As Congress prepares to adjourn without passing new banking legislation, it will leave more than 350 financial institutions lined up to climb through loopholes in the present law.

How federal regulators handle the nonbank bank issue could have an significant impact on the future direction of the banking industry.

Comptroller of the CurrencyC. T. Conover, who has said he will have no choice but to let banks use the loopholes unless Congress closes them, is expected to issue a statement after Congress quits saying he plans to begin processing the applications. The first approvals could come in a few weeks.

The biggest loophole is one in the federal Bank Holding Company Act that allows bank holding companies to expand nationwide in defiance of a federal law that prohibits interstate banking, by establishing so-called nonbank banks.

Also called consumer banks, limited-purpose banks or loophole banks, they are institutions that do not meet the strict definition of a bank under the bank holding company law. The law says a bank is a business that both takes demand deposits (checking accounts) and makes commercial loans. By dropping one or the other, the company is not bound by the geographic limitations imposed by Congress.

The comptroller faces the largest backlog of applications with 329. The Federal Deposit Insurance Corp. has 20, and the Federal Reserve is sitting on two.

The Independent Bankers Association of America has appealed to the White House to stop the spread of these institutions. They are also bitterly opposed by the Federal Reserve.

In most important respects, a nonbank bank resembles any other bank. Its deposits are federally insured by the Federal Deposit Insurance Corp. and it is subject to the same federal examinations for safety and soundness.

No nonbank banks have failed, but if they do, it will be handled like any other bank failure by regulators.

In March of this year, the Federal Reserve counted 61 nonbank banks that had been established, most of them in the last two years. About half of them are owned by securities firms, such as E. F. Hutton, Merrill Lynch, Prudential-Bache, and Drexel Burnham Lambert. The others are owned by insurance companies, financial services organizations, and industrial and retail companies, including Chrysler Corp., Gulf & Western, Control Data Corp., J. C. Penney, Parker Pen Co., and McMahon Valley Stores, a California furniture chain.

Conover declared a moratorium on approving new nonbank banks in April 1983. When that limit expired a year later, he approved eight more and then reimposed the ban until the end of the congressional session.

The FDIC has approved 68 applications since 1968, all but seven of them in 1983-84. Unlike the comptroller's office, the FDIC never imposed a ban, taking the position that there was no legal reason for refusing to act on applications.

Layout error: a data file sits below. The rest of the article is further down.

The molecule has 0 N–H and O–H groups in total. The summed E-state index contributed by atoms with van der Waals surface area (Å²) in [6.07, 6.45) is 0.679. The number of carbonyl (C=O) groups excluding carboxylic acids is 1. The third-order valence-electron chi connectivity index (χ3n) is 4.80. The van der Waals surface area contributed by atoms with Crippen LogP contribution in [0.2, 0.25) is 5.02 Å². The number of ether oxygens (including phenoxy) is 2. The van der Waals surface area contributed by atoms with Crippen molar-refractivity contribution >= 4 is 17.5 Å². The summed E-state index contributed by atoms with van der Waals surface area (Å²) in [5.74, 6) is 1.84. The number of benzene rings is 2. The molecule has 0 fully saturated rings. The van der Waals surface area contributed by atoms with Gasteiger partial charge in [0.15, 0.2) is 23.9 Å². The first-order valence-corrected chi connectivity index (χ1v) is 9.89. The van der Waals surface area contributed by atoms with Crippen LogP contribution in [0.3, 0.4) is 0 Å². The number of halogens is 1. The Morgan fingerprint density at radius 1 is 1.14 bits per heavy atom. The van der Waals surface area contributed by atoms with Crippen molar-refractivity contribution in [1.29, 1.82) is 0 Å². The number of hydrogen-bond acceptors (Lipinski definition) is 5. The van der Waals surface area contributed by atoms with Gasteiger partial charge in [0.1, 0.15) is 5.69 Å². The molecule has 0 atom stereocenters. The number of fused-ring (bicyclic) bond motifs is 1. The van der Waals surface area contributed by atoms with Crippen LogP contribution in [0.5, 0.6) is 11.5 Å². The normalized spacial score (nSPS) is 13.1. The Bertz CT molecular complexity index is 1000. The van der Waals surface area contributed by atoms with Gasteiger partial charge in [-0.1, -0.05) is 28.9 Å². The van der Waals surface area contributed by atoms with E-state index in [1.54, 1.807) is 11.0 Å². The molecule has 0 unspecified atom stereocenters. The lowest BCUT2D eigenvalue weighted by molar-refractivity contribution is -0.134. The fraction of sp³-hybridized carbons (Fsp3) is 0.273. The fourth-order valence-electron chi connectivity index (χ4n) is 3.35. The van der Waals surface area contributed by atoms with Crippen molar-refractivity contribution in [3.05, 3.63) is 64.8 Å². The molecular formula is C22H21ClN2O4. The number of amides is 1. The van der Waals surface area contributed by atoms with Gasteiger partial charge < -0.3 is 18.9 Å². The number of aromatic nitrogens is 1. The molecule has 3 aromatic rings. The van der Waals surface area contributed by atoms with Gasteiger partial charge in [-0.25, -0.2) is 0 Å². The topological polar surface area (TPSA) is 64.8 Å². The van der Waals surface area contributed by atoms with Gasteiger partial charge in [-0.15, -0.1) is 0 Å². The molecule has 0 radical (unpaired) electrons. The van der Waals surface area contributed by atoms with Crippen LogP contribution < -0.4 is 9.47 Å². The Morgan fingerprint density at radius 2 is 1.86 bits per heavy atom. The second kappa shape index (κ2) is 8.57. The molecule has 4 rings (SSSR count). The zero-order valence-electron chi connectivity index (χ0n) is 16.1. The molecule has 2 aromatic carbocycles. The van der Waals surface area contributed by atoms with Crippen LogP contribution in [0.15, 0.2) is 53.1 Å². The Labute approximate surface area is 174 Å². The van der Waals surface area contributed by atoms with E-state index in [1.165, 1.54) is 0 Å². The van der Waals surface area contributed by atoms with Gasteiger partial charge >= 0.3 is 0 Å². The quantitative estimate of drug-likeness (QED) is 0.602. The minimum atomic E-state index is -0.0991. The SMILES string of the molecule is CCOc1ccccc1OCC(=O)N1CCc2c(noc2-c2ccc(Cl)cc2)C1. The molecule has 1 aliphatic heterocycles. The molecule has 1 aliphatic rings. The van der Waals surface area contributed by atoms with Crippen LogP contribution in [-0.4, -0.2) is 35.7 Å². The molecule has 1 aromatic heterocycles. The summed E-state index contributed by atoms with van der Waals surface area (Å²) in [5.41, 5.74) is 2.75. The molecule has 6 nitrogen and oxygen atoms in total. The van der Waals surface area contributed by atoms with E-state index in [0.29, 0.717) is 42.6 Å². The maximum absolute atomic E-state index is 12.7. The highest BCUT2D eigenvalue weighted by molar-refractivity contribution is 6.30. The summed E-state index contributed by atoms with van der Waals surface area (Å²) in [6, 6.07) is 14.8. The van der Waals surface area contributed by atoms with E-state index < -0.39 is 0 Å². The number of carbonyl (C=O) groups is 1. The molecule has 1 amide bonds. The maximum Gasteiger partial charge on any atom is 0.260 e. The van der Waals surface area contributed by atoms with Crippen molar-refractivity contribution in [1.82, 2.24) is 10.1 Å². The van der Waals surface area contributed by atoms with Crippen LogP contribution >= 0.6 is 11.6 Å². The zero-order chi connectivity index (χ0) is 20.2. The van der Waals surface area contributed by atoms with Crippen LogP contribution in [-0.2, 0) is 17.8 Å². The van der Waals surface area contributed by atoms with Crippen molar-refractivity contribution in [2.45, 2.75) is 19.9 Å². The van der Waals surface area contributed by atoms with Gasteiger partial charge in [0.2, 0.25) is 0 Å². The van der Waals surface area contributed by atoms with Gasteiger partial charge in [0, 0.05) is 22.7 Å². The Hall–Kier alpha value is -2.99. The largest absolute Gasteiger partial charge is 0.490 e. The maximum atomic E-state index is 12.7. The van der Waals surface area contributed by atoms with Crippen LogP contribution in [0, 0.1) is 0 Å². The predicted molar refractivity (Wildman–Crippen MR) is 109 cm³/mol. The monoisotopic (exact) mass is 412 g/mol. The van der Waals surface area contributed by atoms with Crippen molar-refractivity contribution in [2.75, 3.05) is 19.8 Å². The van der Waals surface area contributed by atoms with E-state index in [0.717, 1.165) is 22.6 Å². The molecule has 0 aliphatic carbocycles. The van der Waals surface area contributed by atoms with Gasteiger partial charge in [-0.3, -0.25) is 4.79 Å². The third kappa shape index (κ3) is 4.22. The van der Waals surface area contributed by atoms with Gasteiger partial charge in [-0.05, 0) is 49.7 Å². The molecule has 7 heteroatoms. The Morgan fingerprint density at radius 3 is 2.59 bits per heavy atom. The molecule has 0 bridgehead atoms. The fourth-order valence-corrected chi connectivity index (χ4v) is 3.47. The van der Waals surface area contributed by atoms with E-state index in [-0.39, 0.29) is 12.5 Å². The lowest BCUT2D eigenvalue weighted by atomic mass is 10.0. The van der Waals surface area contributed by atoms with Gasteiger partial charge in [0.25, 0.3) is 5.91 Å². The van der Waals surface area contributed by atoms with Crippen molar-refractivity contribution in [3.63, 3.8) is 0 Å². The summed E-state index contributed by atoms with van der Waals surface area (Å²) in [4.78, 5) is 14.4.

The rush started last spring when the Fed reluctantly approved the application of U.S. Trust Co. for a nonbank bank. Since then, 46 bank holding companies have applied to set up 329 nonbank banks around the country. The biggest single request comes from Dimension Corp., which has aims to set up 31 offices in 25 states; four of those branches have already been granted, including one in McLean. The FDIC's applications are from companies like Merrill Lynch, Teledyne, Bear Stearns, and ITT Financial Corp.

In this area, applicants to form nonbank banks include American Security Corp., Washington Bancorp, First Maryland Bancorp, Suburban Bancorp, Equitable Bancorp and Maryland National Corp. In addition, money center banks like Citicorp and Mellon National Bank have filed to start nonbanks in metropolitan Washington.

The Senate and House banking chairmen, who failed to get loophole-closing legislation passed, have said that they would try to make any future bill retroactive to July 1983. Their provision would require any nonbank banks approved in the interim to divest their interstate operations.

The second loophole left unclosed by the legislators is known as the South Dakota loophole. It is so named because it allows banks to offer otherwise prohibited services like insurance. A South Dakota law enables a state-chartered bank to sell insurance in every other state so long as the bank does not do so within state borders. Citicorp, which took its credit card operations to South Dakota to evade New York's interest rate ceilings, has bought a state-chartered bank there in hopes of going into insurance.

Citicorp's application is still pending at the Federal Reserve "until Congress acts," a spokesman said yesterday. The Fed has also given the same treatment to a similar request by Bank of America.